Speech-language pathology in paediatric palliative care: a scoping review of role and practice
Krikheli, L, Mathisen, BA, Carey, LB 2017, 'Speech-language pathology in paediatric palliative care: a scoping review of role and practice', International Journal of Speech-Language Pathology, pp. 1-13. (Published online: 30 June 2017)
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Purpose: Attempts have been made within the literature to clarify the role and scope of speech-language pathologists (SLPs) within paediatric palliative care (PPC). As SLP literature regarding adult/geriatric populations is gaining traction, it is fitting to investigate the role of SLPs in the management of infants and children in end-of-life care.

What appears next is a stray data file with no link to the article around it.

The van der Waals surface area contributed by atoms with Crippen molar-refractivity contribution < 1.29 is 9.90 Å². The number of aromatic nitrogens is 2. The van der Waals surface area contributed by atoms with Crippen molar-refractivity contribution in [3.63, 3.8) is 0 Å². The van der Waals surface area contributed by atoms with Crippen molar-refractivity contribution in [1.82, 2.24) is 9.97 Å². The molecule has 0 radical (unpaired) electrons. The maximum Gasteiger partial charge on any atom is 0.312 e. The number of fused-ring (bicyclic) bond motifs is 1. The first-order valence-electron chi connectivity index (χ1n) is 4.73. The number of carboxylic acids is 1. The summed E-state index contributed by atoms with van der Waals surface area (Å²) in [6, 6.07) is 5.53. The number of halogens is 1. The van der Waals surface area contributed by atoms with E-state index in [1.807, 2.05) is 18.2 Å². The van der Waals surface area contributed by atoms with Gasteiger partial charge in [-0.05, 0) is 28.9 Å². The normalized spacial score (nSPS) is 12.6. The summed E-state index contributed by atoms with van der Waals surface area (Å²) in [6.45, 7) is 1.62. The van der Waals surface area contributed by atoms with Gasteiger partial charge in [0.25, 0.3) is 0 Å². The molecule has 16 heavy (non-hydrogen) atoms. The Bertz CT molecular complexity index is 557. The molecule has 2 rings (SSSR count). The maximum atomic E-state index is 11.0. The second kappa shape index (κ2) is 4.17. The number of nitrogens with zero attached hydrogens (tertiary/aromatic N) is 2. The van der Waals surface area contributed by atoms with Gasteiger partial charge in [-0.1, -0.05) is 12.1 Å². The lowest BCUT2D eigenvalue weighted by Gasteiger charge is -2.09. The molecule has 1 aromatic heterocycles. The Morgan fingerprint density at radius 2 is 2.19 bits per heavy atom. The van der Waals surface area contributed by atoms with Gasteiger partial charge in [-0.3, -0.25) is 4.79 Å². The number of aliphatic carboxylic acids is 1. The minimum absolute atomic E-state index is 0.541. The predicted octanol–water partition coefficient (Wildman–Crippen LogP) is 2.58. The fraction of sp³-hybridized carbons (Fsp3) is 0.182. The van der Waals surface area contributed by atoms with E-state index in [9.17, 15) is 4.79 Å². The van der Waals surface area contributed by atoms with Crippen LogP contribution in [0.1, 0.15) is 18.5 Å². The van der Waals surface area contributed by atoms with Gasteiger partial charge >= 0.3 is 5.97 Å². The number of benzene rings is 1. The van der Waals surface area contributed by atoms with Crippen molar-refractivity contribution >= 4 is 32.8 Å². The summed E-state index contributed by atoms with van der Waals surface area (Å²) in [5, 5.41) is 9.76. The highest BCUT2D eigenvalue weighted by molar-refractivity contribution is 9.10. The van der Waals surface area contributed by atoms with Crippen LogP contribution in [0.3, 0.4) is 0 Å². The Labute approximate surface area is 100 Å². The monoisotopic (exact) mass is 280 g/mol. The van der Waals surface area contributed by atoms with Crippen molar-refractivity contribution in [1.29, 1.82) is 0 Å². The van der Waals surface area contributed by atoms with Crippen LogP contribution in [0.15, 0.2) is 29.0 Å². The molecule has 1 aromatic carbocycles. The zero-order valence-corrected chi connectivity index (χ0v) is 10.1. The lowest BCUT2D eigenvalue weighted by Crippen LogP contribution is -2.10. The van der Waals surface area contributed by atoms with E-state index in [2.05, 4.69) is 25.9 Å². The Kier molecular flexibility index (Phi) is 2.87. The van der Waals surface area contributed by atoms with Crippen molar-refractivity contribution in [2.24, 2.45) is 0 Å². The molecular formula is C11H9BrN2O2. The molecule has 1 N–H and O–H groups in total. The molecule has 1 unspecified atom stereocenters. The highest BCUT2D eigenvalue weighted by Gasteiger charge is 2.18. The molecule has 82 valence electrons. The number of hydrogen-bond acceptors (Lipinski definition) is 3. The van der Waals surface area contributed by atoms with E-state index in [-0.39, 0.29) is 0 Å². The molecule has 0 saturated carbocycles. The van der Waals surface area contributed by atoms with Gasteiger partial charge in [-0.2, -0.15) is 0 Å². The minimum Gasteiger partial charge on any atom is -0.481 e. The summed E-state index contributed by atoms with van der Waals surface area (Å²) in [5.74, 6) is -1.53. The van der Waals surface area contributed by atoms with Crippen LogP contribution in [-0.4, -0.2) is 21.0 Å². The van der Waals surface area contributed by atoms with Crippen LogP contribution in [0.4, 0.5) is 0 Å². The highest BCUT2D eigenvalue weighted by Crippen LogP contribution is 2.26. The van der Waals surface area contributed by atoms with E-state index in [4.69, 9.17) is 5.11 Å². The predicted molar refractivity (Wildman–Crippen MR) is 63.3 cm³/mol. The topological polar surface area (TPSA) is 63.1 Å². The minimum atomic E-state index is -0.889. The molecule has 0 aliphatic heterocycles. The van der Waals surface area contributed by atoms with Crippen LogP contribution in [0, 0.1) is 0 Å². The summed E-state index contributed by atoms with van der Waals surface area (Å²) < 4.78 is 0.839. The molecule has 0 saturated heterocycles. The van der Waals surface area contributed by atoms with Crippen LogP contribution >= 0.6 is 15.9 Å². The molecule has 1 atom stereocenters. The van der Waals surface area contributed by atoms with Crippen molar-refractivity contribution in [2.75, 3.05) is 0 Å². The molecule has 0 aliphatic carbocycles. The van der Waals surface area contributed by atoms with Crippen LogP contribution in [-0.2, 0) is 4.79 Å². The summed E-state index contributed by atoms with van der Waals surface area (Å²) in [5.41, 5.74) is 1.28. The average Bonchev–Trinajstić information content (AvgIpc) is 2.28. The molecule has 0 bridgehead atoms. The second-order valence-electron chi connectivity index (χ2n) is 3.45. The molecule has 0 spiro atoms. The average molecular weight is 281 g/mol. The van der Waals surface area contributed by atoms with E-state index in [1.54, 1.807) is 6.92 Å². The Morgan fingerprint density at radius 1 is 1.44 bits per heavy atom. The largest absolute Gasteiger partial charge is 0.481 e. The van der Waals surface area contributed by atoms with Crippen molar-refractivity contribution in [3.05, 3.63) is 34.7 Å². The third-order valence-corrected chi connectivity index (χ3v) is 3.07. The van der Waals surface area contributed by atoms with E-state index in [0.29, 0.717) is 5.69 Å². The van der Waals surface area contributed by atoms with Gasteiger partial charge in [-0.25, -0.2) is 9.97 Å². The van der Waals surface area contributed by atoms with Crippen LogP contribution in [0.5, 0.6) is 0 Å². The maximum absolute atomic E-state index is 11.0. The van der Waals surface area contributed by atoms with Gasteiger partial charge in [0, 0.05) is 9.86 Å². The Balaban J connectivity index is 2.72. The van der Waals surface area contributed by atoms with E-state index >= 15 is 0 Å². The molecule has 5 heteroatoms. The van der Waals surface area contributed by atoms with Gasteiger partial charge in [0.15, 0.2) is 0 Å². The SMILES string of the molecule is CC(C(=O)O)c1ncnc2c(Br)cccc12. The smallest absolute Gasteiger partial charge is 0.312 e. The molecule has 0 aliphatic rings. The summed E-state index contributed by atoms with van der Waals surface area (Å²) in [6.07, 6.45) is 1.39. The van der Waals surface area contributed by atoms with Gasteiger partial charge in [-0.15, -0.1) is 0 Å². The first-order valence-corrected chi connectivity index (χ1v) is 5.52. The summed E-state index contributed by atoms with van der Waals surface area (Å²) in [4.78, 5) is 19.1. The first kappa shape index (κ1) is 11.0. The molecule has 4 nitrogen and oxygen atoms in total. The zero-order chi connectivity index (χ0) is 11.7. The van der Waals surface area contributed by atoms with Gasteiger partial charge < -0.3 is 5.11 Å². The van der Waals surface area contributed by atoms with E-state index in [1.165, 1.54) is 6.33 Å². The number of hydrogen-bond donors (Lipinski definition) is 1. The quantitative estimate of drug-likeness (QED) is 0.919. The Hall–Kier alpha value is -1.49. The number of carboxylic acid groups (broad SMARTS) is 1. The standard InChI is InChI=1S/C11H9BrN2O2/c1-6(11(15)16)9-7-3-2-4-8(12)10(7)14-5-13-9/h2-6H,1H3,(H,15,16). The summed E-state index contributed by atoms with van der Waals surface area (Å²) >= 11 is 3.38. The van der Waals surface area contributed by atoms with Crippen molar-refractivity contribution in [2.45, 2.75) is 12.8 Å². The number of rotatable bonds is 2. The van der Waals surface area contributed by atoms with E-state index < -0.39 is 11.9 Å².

Method: Arksey and O’Malley’s (2005) scoping review method was utilised for searching multiple databases. Two database searches were undertaken. The first located literature in which SLP PPC intervention is specifically addressed. The second search utilised internationally recognised SLP scope of practice areas. Manual searching of reference lists was also utilised.
Result: Themes identified included management of communication, feeding, upper-airway and oral health as well as the role of SLPs within a multidisciplinary PPC team.
Conclusion: There is acknowledgement that SLPs have a role in PPC. However, there is little information identifying SLP involvement in the diagnosis and management of swallowing, cognition/communication, oral hygiene and upper airway issues. The available literature predominantly relies on limited adult palliative care research and does not address age-specific management approaches across the paediatric life-stage. Given an absence of SLP PPC guidelines, further research is warranted to explicitly define SLP scope of practice within this population.